A few years ago, Stan Grenz passed away, and for reasons which remain unknown to me large portions of his theological and philosophical library was put up for sale in the Regent College library. Most of his books were sold for a dollar or two; I remember picking up his copy of Hegel’s Phenomenology of Mind for 75¢. I picked up as many of these volumes as I could, partly because of my respect for Grenz, partly because he had a damn fine theological library.
This week, reading Grenz’s copy of Paul Tillich’s Systematic Theology (a first edition hard-cover from 1951), I was treated to the joy of reading along with Grenz. I never had the chance to meet him in person, but I think I’ve gotten to know him a little bit by reading Tillich in his footsteps.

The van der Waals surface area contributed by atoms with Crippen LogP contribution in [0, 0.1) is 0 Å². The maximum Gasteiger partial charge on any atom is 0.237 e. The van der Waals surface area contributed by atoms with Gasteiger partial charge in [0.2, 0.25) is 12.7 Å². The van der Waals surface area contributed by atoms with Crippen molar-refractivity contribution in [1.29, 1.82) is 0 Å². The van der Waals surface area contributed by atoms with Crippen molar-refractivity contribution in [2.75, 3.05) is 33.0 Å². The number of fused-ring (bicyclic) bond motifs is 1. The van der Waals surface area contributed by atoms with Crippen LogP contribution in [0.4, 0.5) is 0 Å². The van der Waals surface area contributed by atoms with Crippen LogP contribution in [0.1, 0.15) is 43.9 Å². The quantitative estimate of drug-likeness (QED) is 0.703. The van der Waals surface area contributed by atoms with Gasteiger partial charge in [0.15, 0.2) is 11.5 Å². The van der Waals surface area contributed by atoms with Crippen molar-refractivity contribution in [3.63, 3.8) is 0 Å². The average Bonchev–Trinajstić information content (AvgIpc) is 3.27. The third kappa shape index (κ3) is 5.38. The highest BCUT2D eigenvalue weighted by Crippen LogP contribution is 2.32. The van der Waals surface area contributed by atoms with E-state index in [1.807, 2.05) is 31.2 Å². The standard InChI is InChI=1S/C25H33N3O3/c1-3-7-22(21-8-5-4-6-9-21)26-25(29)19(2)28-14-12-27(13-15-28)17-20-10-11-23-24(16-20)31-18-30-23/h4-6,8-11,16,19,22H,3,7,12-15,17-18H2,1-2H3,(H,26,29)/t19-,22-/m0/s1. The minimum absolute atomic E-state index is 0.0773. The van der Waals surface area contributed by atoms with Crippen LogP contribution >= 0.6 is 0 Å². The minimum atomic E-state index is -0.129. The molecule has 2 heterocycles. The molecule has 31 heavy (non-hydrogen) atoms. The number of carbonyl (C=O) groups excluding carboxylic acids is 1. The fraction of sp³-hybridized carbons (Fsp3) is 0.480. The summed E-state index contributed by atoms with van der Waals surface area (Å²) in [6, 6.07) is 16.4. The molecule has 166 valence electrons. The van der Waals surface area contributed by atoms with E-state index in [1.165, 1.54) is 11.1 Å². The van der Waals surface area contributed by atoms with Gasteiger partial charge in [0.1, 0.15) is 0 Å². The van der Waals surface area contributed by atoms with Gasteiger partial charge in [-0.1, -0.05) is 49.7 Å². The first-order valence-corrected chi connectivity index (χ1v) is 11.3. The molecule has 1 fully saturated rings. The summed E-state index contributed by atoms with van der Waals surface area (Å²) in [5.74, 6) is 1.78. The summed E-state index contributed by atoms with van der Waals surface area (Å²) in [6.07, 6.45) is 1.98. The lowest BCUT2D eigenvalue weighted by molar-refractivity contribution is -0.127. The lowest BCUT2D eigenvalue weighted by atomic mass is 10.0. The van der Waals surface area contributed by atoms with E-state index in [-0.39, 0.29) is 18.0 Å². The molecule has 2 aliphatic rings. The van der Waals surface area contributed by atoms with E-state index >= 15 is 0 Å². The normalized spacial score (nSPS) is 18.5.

His underlining is sparse but very even-handed (he almost certainly used a straightedge), and his marginal notes are even more rare. He captures the key passages with a marginal bracket around the text, and seems to be, so far as I can tell, a very careful reader. Strikingly, he never once expressed disagreement with Tillich through his notation, though there were plenty of passages that Grenz surely found objectionable. Of course I found myself spending a little extra time mulling over passages which he emphasized, looking for some meaning that I’d missed on my first pass.
He never intended it, but he found another way to guide my reading—a unexpected legacy for which I’m the grateful heir.